Through MyTech, employees also have access to Smart Help, which provides employees with more streamlined support to get them back up and running when they have a technical problem, Dove says. Together, these automated, self-help opportunities provide quick solutions for employees and avoid disruptions to productivity.
“We implemented an extensive collection of knowledge articles, which focus on quality and continuous improvement and are available in twelve languages,” she says, adding that the addition of chat functionality was a major leap forward. “We did not have chat before. Support was done through legacy phone models. Now, 93 percent of issues are resolved through chat; our time to resolve is decreased by 82 percent, and 73 percent of issues are resolved at first contact.”
Insourcing for success
While there were technical challenges posed by shifting to an entirely new technology stack, the cultural aspects of the transformation were more difficult to overcome, Chapman says.
“We had very legacy processes, and as much as people complained about it, convincing people we were modernizing required us to spend a lot of time with our internal communications team and onsite IT and our enthusiasts to market and sell this,” he says. “We had to completely change IT’s brand from ‘slow and dysfunctional’ to that of a trusted partner, and it took some time to get everyone on board with that.”
Though skeptics remained throughout development and design, once the Americas rollout happened, everyone came around, Dove says.
“We were running with this very, very fast. If I could go back, I’d spend more time on the communications and make sure we were even more transparent about the strategic impact this would have,” she says. “We made sure all our cross-functional teams were on the same page, but that culture shift was definitely tough because we had to overcome the skepticism.”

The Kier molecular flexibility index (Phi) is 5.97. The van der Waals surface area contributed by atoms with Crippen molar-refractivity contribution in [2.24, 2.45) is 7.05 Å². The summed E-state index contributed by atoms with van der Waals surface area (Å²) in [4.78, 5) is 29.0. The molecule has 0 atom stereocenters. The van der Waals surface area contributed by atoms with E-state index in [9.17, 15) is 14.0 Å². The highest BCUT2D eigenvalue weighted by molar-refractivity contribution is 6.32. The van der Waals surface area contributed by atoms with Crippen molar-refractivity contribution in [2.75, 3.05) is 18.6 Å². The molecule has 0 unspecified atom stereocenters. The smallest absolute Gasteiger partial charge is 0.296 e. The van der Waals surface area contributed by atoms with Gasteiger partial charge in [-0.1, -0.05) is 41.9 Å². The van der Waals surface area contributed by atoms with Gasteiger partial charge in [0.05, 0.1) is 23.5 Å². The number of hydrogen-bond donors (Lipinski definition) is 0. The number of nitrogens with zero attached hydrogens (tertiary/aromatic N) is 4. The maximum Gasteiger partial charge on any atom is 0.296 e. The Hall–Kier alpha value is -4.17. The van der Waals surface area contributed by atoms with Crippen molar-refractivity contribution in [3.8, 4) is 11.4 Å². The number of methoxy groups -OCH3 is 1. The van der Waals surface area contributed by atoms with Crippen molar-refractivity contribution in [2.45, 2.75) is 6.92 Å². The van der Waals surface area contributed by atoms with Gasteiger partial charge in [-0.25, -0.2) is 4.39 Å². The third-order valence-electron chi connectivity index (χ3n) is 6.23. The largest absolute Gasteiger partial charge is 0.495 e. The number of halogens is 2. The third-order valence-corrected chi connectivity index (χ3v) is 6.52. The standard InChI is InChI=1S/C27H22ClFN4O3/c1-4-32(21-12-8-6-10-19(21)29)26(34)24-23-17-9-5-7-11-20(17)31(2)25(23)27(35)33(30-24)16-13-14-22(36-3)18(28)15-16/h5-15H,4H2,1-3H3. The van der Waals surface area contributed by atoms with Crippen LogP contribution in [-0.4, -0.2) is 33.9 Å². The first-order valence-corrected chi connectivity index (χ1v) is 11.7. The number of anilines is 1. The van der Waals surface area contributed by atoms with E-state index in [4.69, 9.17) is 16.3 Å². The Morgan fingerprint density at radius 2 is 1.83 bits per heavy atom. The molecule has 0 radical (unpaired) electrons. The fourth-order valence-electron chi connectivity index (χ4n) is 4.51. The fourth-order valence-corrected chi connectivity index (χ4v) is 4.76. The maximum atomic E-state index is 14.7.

One of the biggest changes was moving from an outsourced to an insourced support model, which improved employee experience and satisfaction and slashed costs, she says.
“We took a bold step to bring these areas in-house, invest in the technology, infrastructure, and hire GE employees to service GE employees,” Dove says. The industry norm for a company the size and complexity of GE, with more than 300,000 employees, is to outsource these services to various vendors and partners, and that was GE’s approach, as well, she says.
“But we created a strategic roadmap for how we would transform the operating model for our 125-year-old company, and we knew we wanted it to feel like a more consumer-type experience. The payoff was huge. Within ten months of insourcing our service model, we had met or exceeded every KPI. Our support costs were reduced from $104 million to $26 million and our NPS score went from -20 to a +59,” Dove says.
The SmartHelp solution offers insourced level-one support for offices and large campus sites, and dispatch support for smaller and remote locations. Specialized support for unique requirements of industrial manufacturing sites remains on the traditional outsourced model since it’s more effective that way, she says.
“And we also implemented chat online with service desk agents for quick fixes, one-day PC replacements and live, in-person technical support though GE MyTech Lounges,” Dove says.
With a focus on technology, GE was able to solve multiple technology and engagement problems simultaneously, which empowers GE’s workforce to address business needs much more quickly, Monaco says.
“We solved our problems by investing in building a technology ecosystem versus individual systems, utilizing highly skilled labor and driving a consumer-like experience. And now we’re even more agile, stable and can address the needs of the business much more quickly,” he says.